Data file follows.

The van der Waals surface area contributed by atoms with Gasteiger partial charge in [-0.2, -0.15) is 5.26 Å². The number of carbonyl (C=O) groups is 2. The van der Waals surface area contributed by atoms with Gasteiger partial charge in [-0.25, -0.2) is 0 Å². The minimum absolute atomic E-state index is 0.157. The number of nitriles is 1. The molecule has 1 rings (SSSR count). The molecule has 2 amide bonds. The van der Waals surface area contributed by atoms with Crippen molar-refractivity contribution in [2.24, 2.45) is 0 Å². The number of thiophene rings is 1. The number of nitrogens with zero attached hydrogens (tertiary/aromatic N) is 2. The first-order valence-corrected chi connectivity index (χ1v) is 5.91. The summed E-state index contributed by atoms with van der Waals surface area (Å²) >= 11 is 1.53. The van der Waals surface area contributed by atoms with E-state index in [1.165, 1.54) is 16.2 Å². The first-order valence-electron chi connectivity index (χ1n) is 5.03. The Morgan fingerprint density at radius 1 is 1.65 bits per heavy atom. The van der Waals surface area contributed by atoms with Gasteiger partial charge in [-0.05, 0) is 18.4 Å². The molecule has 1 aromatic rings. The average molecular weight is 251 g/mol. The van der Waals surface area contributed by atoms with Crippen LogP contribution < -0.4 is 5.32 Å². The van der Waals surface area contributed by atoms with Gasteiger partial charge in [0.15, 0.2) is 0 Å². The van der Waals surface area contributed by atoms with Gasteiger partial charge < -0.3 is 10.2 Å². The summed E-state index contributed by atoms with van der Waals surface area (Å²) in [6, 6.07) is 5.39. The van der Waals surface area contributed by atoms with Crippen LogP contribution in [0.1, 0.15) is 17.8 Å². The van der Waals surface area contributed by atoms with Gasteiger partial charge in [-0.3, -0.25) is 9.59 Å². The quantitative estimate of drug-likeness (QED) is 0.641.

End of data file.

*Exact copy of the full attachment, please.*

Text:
The van der Waals surface area contributed by atoms with Gasteiger partial charge in [-0.2, -0.15) is 5.26 Å². The number of carbonyl (C=O) groups is 2. The van der Waals surface area contributed by atoms with Gasteiger partial charge in [-0.25, -0.2) is 0 Å². The minimum absolute atomic E-state index is 0.157. The number of nitriles is 1. The molecule has 1 rings (SSSR count). The molecule has 2 amide bonds. The van der Waals surface area contributed by atoms with Crippen molar-refractivity contribution in [2.24, 2.45) is 0 Å². The number of thiophene rings is 1. The number of nitrogens with zero attached hydrogens (tertiary/aromatic N) is 2. The first-order valence-corrected chi connectivity index (χ1v) is 5.91. The summed E-state index contributed by atoms with van der Waals surface area (Å²) >= 11 is 1.53. The van der Waals surface area contributed by atoms with E-state index in [1.165, 1.54) is 16.2 Å². The first-order valence-electron chi connectivity index (χ1n) is 5.03. The Morgan fingerprint density at radius 1 is 1.65 bits per heavy atom. The van der Waals surface area contributed by atoms with Gasteiger partial charge in [-0.05, 0) is 18.4 Å². The molecule has 1 aromatic rings. The average molecular weight is 251 g/mol. The van der Waals surface area contributed by atoms with Crippen LogP contribution < -0.4 is 5.32 Å². The van der Waals surface area contributed by atoms with Gasteiger partial charge in [0.15, 0.2) is 0 Å². The van der Waals surface area contributed by atoms with Gasteiger partial charge < -0.3 is 10.2 Å². The summed E-state index contributed by atoms with van der Waals surface area (Å²) in [6, 6.07) is 5.39. The van der Waals surface area contributed by atoms with Crippen LogP contribution in [0.1, 0.15) is 17.8 Å². The van der Waals surface area contributed by atoms with Gasteiger partial charge in [-0.3, -0.25) is 9.59 Å². The quantitative estimate of drug-likeness (QED) is 0.641.